Tuesday, November 18, 2008

Farewell lunch to Sister Linda's for Raymond

Raymond took me over to my sister Linda's where he is storing some of his belongings until he finds an apartment in Los Angeles. He and I and Linda had a wonderful talk for over two hours, and then Linda served us some delicious vegetarian burritoes. And Raymond started off on his trip to Los Angeles in as good as spirits as I have seen him for a long time. His mood was far different than when he came to Phoenix thinking he would stay here. I think Los Angeles is just the challenge for him right now. Linda's son Scott has been down there a number of months meeting interesting people and exploring what Los Angeles has to offer. On all my moves to Los Angeles I never stopped marveling at the variety of experiences to be had in this huge sprawling city, and yes, disasters were always a part of our experience, including firestorms, torrential rain and ensuing mud slides, and the San Fernando earthquake which I will never forget it shook us up so badly. Thank God they have not found anyone dead in this last firestorm, but a lot of people are left with no homes and that has got to be a terrible experience.
Linda lived in Los Angeles around ten years straight, when she married her husband down there and they made it their home and had their two children, Tano and Carissa. Now Linda is trying to decide whether she should move to San Francisco where her daughter now lives, so she can take part in taking care of her two grand children. Her house is full of her art work and books, and her second husband was an antique and junk collector, so the back yard is full of 'stuff.' Stuff does tend to slow down those who would move, so she debates with herself back and forth.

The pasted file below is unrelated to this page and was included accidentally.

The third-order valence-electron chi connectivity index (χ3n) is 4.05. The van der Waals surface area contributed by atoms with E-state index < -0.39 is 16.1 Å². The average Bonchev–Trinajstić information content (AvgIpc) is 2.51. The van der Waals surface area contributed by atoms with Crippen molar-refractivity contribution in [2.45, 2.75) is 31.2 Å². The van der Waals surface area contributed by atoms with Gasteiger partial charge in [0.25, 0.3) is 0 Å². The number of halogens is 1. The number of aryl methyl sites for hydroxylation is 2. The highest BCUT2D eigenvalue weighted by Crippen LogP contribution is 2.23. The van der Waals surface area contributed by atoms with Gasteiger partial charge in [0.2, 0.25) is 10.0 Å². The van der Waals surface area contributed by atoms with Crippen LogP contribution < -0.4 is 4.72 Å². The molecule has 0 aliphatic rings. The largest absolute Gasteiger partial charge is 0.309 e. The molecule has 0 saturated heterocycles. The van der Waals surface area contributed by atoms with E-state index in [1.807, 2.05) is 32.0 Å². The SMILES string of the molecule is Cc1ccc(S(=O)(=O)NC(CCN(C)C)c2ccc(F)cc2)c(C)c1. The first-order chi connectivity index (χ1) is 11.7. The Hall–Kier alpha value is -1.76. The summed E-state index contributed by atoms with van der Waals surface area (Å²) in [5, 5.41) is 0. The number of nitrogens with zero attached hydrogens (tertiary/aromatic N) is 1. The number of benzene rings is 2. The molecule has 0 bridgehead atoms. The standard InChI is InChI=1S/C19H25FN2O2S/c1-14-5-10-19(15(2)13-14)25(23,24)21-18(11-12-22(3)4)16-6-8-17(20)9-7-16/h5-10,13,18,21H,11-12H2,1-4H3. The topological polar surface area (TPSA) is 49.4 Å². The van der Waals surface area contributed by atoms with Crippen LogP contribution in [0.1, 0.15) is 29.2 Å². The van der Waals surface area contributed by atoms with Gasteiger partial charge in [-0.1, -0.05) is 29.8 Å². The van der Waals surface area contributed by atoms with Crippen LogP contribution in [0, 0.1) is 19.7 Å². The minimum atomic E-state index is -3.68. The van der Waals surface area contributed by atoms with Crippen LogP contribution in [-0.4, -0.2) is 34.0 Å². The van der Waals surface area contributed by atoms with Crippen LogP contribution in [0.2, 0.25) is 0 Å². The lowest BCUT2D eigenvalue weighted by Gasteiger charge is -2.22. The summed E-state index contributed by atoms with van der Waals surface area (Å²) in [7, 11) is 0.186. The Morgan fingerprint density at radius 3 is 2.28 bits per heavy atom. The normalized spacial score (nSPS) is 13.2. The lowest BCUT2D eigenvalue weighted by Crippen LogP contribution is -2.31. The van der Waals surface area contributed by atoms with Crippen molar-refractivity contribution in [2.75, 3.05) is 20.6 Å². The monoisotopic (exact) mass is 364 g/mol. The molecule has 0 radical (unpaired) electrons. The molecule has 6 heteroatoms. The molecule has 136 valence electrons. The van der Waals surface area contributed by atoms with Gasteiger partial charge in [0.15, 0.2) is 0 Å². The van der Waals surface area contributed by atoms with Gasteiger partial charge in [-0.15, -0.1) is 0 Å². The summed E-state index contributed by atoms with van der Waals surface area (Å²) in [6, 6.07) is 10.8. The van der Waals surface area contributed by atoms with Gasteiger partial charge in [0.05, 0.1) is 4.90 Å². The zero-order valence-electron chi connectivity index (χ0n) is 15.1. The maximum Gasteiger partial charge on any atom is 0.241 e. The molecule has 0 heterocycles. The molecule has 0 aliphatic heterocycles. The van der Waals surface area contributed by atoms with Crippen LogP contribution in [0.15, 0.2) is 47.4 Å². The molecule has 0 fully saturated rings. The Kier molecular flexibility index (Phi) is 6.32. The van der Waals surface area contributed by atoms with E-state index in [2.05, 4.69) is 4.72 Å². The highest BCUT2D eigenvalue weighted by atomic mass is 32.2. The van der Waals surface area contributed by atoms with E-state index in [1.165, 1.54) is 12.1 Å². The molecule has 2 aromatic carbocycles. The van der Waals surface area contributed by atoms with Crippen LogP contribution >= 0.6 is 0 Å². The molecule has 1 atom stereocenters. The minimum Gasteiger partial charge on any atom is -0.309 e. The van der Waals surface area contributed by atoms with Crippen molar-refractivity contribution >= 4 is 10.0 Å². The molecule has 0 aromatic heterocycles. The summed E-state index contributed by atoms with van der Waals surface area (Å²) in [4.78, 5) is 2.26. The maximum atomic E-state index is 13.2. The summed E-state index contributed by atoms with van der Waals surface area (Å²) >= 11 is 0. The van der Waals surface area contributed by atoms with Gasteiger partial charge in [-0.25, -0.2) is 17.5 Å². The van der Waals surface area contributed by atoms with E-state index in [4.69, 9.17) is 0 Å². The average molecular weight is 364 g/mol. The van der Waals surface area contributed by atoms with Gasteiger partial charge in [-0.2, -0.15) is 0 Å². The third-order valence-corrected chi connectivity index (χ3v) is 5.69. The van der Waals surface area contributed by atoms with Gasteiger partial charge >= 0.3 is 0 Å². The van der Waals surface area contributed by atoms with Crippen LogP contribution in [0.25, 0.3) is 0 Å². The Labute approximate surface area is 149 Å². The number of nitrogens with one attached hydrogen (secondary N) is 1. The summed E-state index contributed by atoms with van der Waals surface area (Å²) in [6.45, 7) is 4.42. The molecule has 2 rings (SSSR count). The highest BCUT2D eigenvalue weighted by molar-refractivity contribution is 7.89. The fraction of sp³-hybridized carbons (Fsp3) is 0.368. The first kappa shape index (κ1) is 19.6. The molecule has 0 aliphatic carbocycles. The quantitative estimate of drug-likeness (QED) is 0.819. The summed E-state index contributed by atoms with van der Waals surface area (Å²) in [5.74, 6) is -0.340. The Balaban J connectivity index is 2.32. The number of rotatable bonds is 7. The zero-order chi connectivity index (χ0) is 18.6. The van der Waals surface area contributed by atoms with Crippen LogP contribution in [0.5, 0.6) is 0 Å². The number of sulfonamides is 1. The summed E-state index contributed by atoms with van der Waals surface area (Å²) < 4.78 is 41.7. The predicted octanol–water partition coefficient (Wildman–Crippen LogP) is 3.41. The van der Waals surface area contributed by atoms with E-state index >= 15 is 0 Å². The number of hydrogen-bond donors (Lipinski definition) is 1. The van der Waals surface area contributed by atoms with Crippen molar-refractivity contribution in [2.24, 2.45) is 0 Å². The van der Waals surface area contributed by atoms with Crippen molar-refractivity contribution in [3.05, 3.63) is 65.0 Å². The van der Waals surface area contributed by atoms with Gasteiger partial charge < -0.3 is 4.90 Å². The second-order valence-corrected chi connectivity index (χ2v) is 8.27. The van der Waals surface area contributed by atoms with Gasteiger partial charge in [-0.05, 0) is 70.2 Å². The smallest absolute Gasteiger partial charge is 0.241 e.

I just read a wonderful memoir written by Isabel Allende, a transplanted Chilean, called "The Sum of Our Days." She has lived with her second husband and her 'tribe' in San Francisco for years. She wrote "House of Spirits" and many more novels and has lived the kind of life I once envisioned for myself. She has gone on a number of tours selling her books, but all this I finally realized was beyond my stength with a body that had become so allergic to stress. But sadly she lost her daughter to a genetic condition called poryphia which caused a fatal pneumonia at 28, and this memoir is addressed to her. She has grieved for years over her death, and fears for her son who also inherited the condition, but in much less severe form. She has the trait of the Spanish of wanting her family all around her, living with her if possible, but she knows she cannot take her mother away from her beloved Chile so she settles for faxing her a letter every day! Isabel Allende has a wonderful sense of humour, too, and I loved reading about her relationship with her second husband Willie, a lawyer mostly for the down and out, and how they made their marriage work when they are so different. I must tell my niece Carissa in San Francisco about this book, as I just loved reading some of Isabel's take on that fascinating city, one of the most picturesque in the world to my mind. Carissa buys books by the ton. She gobbles books.


Missie said...

I wish Raymond lots of luck!

sober white women said...

I will be following Raymond. I do hope that all goes well for him. Yes, there are a lot of people out here that are homeless because of the fires.


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